A little farther south, you'll come to Holbrook's Store and Wharf right -at the end of the public - road. You'll be greeted there by Mrs. Christine Miller, -store owner and postmaster, whose father, Edward Holbrook, bought the store from Albert Ridley in 1908 and ran it until his death in 1953. In the early 1900's, the store and-wharf did a big salt fish and grocery business, people coming across the New Meadows River - from Phippsburg and Sebasco to do their trading. Today, however, because of increased transportation facilities, 90 per cent of Mrs. Miller's business is in lobsters. She can. store about 10,000 pounds at once, turning over about 100 tons a year. At the peak' of the season, she buys from about 25 -fishermen, and from five or six -in the winter. -' .


. Again, take the new Community Hall and Fire Station. About seven years ago, the need for such facilities was so great' that about ten towns got together and signed a note in order to provide this building, whose exterior was completed five years ago. About a year ago, with the feeling that the building was not amortizing fast enough the women of the town got'~together and formed the Cundy's Harbor Volunteer Firemen's Auxiliary. Their purpose, which has been well realized, was to raise money by suppers and other affairs for the building.

The people of Cundy's are happy. They are also genuine plain, ordinary intelligent people. There is a quiet take-us-or-leave us attitude, but it is gentle and based on kindness, not flaunted in your face. There seems to be a reason for everything in Cundy's, a lack of aimless- drifting, yet the pace is slow and comfortable.

TWO DRAGGERS, the Rebecca H and the St. Joseph II, the former owned by Merton Darling and the latter by Daniel and "Bee" Darling, lie side by side just off Ridley Channel. The mooring is on the Oakhurst Island side of Cundy’s. These draggers are used for flatfish, groundfish, shrimp and whiting. Two seiners and a number of lobster boats are included in the village fleet.

THE NEW MEADOWS RIVER is broad and peaceful in northeast. An estuary reaching well. Inland, ratfier than a brook above tide water. No matter where one wanders pile of lobster traps.

THE YOUNGSTERS have a good time, too. These children in the sub-primary and primary grades include Gail Lucas, Susan Purinton, Robert Anderson, Kelvin Wilson, Patricia Lucas, Herbert Morgan. David Blanchette and Barbara Dunning. Mrs. Ronald Huston and Mrs. Eva Warren, the teachers, are about to ring the bell.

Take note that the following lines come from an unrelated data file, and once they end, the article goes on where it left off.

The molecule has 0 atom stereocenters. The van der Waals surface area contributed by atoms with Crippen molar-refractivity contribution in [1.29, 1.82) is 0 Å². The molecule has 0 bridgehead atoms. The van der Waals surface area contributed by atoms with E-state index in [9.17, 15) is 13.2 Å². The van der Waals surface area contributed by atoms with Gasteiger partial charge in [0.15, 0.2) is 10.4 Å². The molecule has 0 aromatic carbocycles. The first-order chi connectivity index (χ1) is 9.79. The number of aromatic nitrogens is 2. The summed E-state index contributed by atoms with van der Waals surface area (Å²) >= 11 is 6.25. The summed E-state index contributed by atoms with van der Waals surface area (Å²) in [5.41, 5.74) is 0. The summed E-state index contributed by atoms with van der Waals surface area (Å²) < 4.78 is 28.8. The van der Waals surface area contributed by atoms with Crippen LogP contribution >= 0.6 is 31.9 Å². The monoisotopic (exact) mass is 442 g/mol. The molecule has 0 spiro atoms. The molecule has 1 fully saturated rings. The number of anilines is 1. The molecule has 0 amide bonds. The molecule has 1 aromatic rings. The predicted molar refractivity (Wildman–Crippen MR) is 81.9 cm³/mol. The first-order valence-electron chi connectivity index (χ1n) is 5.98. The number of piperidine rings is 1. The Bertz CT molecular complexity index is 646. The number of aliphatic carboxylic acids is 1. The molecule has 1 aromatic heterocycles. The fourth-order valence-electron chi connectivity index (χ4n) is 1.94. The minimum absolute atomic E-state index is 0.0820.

EARL WORRY'S FISH HOUSE is one of the few along the Cundy shore. It is located between Holbrook's and Watson's stores near the center of the village. While such docks are pleasant scenic attractions, their use in this fishing village is utilitarian only, the local people being more concerned with 'fishing-than in catering to summer visitors.

PART OF THE VILLAGE rising steeply above the harbor can be seen over the bow of freeman Davis's lobster boat. The large Richard Hatch home on the hilltop offers a superb view of surrounding waterways.

A DOG NAMED PATCHES appears to enjoy being coaxed by Sidney Watson, owner of Watson's General Store. Stephen Davis and Watson's son, Thomas, (the fifth generation of his family in Cundy's), look on with great interest.

WATSON'S WHARF, once leased by Whiting Fisheries, Inc., is now as dead as the lifeless tree that marks the spot. There is talk of reviving business at this site in the form of a freezer plant.

INTO THE CAR on Holbrook's wharf goes a crate of lobsters, dumped there by Ivan Bowie. These storage facilities, owned by storekeeper Mrs. Christine Miller, can handle 10,000 pounds of lobsters at one time. About 100 tons of lobsters go through Holbrook's cars each year. Mr& Miller buys from only six or seven fishermen in the winter, although the number may go as high as 25 in the summer.

HOLBROOK'S STORE is an excellent example of, a.tr once did a large grocery business when people,cgme, acres to purchase their supplies. In, contrast, about 99 per, cent retail We of lobsters.

DOUBLE DUTY is one way to describe the work of Mrs. Christine Miller, owner of store and wharf. Since the post office is located in her store, she serves as postmistress Here she looks over the mail before Robert Simson, mailman, starts his rounds.

THE OUTBOARD MOTOR is popular at Cundy's, too, and is used more and more for sport and commercial fishing. Here Paul Tiemer, a former summer resident, now living in the village year round, gets underway from Holbrook's wharf. A variety of craft, ranging from rowboats to draggers, is based at the harbor and nearby Oakhurst Island.